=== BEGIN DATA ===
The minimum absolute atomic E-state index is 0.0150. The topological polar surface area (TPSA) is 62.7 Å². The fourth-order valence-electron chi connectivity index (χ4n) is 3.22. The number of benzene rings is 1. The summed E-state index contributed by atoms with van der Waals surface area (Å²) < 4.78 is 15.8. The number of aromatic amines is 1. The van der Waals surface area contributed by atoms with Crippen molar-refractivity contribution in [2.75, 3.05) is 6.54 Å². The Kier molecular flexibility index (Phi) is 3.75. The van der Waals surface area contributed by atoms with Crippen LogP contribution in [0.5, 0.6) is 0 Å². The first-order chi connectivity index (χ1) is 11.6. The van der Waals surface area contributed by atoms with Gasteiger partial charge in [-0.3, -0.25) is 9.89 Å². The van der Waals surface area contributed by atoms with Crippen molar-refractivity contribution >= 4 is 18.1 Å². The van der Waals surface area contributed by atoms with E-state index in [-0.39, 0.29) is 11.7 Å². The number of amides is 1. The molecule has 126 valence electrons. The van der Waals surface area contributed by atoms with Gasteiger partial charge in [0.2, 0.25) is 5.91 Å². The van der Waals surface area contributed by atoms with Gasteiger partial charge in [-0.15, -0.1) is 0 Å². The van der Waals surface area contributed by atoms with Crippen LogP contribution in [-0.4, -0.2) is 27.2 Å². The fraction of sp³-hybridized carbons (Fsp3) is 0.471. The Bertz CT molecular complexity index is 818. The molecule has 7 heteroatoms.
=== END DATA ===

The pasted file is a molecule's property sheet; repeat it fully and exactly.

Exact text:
The minimum absolute atomic E-state index is 0.0150. The topological polar surface area (TPSA) is 62.7 Å². The fourth-order valence-electron chi connectivity index (χ4n) is 3.22. The number of benzene rings is 1. The summed E-state index contributed by atoms with van der Waals surface area (Å²) < 4.78 is 15.8. The number of aromatic amines is 1. The van der Waals surface area contributed by atoms with Crippen molar-refractivity contribution in [2.75, 3.05) is 6.54 Å². The Kier molecular flexibility index (Phi) is 3.75. The van der Waals surface area contributed by atoms with Crippen LogP contribution in [0.5, 0.6) is 0 Å². The first-order chi connectivity index (χ1) is 11.6. The van der Waals surface area contributed by atoms with Gasteiger partial charge in [-0.3, -0.25) is 9.89 Å². The van der Waals surface area contributed by atoms with Crippen molar-refractivity contribution >= 4 is 18.1 Å². The van der Waals surface area contributed by atoms with E-state index in [-0.39, 0.29) is 11.7 Å². The number of amides is 1. The molecule has 126 valence electrons. The van der Waals surface area contributed by atoms with Gasteiger partial charge in [0.2, 0.25) is 5.91 Å². The van der Waals surface area contributed by atoms with Gasteiger partial charge in [-0.15, -0.1) is 0 Å². The van der Waals surface area contributed by atoms with Crippen LogP contribution in [-0.4, -0.2) is 27.2 Å². The fraction of sp³-hybridized carbons (Fsp3) is 0.471. The Bertz CT molecular complexity index is 818. The molecule has 7 heteroatoms.